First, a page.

ebola vaccine
18 monkeys were treated with the ZMapp vaccine after they fell ill to the Ebola virus. They have all been cured. [Representational Picture]Reuters

Controversy surrounding the experimental drug for the Ebola Virus Disease (EVD) ZMapp has been going on for the past week.

However, the clinical trials have shown that the drug is 100 percent effective on animals.

Scientists and doctors believe that the ZMapp vaccine, developed in the US is a very important step in the right direction, towards finding a cure for the virus. However, there are not enough supplies of the drug to treat all the people who have contracted the disease.

Although the official records say that a little over 3,000 people have contracted the disease, the authorities believe that around 20,000 people have been affected in the region. This is because many people fear reporting the disease to the authorities. They seem to believe that going to the hospital ensures their death.

Kent Brantly, who contracted Ebola treating victims of the deadly virus in Liberia has recovered and was discharged by the Atlanta Hospital, where he was treated with the experimental ZMapp vaccine.Reuters File

So far, the ZMapp vaccine has been used on seven people. Two of them have been cured of the virus, while two others died. Hence, it is not yet clear whether the vaccine works on human beings.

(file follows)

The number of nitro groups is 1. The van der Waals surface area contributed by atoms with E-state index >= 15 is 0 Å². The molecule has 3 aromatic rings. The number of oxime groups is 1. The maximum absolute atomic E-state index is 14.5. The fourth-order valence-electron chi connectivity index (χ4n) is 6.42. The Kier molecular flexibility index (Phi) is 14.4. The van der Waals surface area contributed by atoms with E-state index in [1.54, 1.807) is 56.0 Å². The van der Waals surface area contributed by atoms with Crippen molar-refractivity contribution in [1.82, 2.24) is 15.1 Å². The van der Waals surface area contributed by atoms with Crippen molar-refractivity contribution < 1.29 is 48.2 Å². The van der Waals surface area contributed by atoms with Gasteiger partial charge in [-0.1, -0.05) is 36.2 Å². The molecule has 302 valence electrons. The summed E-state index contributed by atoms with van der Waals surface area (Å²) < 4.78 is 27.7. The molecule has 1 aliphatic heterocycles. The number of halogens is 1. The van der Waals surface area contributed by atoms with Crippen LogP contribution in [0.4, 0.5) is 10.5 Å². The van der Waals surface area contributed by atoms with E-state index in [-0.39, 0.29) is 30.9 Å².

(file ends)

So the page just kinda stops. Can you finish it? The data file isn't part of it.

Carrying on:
As no cure has been found for the Ebola virus, scientists have been experimenting with different types of antibodies, to treat the deadly virus. These antibodies try to bind to the virus, and have a therapeutic effect on the victim.

The scientists have been trying to make a cocktail of different antibodies to treat the virus. The ZMapp vaccine has three cocktails, and seems to have been the most successful, in clinical trials conducted on animals.

The new vaccine has been tried on 18 rhesus macaques, which were infected with the Ebola virus and all of them survived after being treated with the vaccine.

Interestingly, some of these monkeys received the vaccine after five days of contracting the disease. Unlike in human beings, the Ebola virus works much more quickly in monkeys, and anything beyond three days is considered to be a relatively late stage for them. However, all of these monkeys survived, suggesting a high rate of success for the drug.

"The level of improvement was beyond my own expectation," said Dr Gary Kobinger, who works at the Public Health Agency, in Canada, to BBC. "I was quite surprised that the best combination would rescue animals as far as day five, it was fantastic news. What was very exceptional is that we could rescue some of the animals that had advanced disease."

The Ebola virus has killed 1,552 people and has affected another 3,069 in West Africa. Four West African countries of Guinea, Liberia, Sierra Leone and Nigeria have been worst hit by the virus.

The research was published in a weekly science journal called Nature.